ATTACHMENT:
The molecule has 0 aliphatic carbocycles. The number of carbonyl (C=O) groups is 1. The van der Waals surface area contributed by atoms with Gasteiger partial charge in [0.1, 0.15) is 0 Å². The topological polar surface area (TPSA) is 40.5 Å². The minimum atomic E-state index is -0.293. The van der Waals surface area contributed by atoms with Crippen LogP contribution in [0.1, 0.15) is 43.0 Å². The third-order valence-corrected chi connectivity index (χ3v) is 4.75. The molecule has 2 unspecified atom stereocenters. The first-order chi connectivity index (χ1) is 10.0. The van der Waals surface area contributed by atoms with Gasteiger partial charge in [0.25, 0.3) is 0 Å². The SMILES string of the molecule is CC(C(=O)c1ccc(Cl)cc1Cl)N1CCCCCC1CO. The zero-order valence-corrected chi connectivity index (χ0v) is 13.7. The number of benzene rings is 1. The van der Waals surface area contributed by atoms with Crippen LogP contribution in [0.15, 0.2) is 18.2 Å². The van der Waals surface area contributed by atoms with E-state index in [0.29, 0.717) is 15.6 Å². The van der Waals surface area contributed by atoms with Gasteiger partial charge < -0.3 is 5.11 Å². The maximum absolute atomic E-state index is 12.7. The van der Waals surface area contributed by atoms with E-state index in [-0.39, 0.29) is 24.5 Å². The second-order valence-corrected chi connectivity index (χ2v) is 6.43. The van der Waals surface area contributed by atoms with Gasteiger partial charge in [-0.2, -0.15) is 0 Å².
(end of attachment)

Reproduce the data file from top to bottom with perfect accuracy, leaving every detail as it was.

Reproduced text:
The molecule has 0 aliphatic carbocycles. The number of carbonyl (C=O) groups is 1. The van der Waals surface area contributed by atoms with Gasteiger partial charge in [0.1, 0.15) is 0 Å². The topological polar surface area (TPSA) is 40.5 Å². The minimum atomic E-state index is -0.293. The van der Waals surface area contributed by atoms with Crippen LogP contribution in [0.1, 0.15) is 43.0 Å². The third-order valence-corrected chi connectivity index (χ3v) is 4.75. The molecule has 2 unspecified atom stereocenters. The first-order chi connectivity index (χ1) is 10.0. The van der Waals surface area contributed by atoms with Gasteiger partial charge in [0.25, 0.3) is 0 Å². The SMILES string of the molecule is CC(C(=O)c1ccc(Cl)cc1Cl)N1CCCCCC1CO. The zero-order valence-corrected chi connectivity index (χ0v) is 13.7. The number of benzene rings is 1. The van der Waals surface area contributed by atoms with Crippen LogP contribution in [0.15, 0.2) is 18.2 Å². The van der Waals surface area contributed by atoms with E-state index in [0.29, 0.717) is 15.6 Å². The van der Waals surface area contributed by atoms with Gasteiger partial charge < -0.3 is 5.11 Å². The maximum absolute atomic E-state index is 12.7. The van der Waals surface area contributed by atoms with E-state index in [-0.39, 0.29) is 24.5 Å². The second-order valence-corrected chi connectivity index (χ2v) is 6.43. The van der Waals surface area contributed by atoms with Gasteiger partial charge in [-0.2, -0.15) is 0 Å².